Find out how to grow your own shallots
Growing Shallotsgrow your own | vegetables
are a must have for any kitchen garden
. They are easier to grow and more productive than onions
, and they cost a fortune to buy in the shops. Shallots are related to onions, but are drier with a milder and sweeter flavour.
are usually grown from shallot sets
(i.e. from shallots rather than from shallot seeds) planted 6 inches apart in rows 9 inches apart with the roots downwards and the tops just below the soil. A shallot bulb can be divided into cloves
much like garlic
, but the whole bulb (as shown above) should be planted. As long as the bed is kept relatively free of weeds and is watered during prolonged dry spells, the shallots
will grow well.
planted will divide and grow into a bunch of 1 to 8 shallots. For large shallots, plant small shallots, and to grow small shallots, plant large shallots. Shallots prefer soil with 6.0-6.8 pH, but will grow in more acidic soils. The looser the soil, the larger the shallots will grow.
Shallots can be planted in the autumn or spring, but the best flavour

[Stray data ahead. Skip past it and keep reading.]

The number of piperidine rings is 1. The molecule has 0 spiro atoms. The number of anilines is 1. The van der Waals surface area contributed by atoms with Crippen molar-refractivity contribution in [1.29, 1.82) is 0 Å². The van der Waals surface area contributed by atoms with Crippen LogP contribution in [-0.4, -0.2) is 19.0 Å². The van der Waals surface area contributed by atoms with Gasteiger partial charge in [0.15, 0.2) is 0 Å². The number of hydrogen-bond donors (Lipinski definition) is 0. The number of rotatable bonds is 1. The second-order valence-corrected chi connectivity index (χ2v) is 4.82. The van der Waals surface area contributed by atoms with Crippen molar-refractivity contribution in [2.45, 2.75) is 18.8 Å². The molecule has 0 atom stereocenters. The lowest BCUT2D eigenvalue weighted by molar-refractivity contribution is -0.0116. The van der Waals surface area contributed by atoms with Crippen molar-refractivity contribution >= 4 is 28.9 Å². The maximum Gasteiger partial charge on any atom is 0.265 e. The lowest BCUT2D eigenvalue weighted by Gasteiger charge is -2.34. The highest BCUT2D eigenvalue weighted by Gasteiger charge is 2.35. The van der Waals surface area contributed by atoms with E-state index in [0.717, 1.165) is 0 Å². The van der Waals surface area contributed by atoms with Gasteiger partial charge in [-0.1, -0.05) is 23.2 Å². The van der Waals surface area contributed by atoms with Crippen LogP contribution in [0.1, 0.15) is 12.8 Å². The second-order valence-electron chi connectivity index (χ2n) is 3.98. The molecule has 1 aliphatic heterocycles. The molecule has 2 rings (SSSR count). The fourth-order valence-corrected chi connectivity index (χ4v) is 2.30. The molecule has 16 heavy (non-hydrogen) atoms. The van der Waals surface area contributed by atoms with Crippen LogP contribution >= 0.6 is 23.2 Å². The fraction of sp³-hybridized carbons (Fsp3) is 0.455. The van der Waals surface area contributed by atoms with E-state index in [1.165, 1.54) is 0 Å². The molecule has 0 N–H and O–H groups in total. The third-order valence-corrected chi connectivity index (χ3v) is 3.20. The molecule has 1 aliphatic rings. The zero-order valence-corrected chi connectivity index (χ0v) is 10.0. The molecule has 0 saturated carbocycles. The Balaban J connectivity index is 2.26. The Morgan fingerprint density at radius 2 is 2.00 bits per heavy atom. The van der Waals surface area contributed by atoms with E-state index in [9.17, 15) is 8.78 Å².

come from over-wintering shallots planted in late autumn for harvesting the following August
. Shallots can also be planted in the spring (mid-February to mid-March) for harvesting in late August.
Harvesting and Storing Shallots
should be harvested on a dry day. Pull up the clusters of shallots, remove any excess soil, and leave them in a warm, shady, and well ventilated
spot to dry out and cure for around one week.
Select some of the best quality shallots from the highest yielding clusters to store and use as your shallot sets
for the following year's crop.
Shallots can be stored in the same way as onions
in mesh bags. If they are kept below 10 degrees Celcius in a dry, well ventilated location, they can keep for 6-8 months.
Article Published: 08:06, 12th Jul 2008
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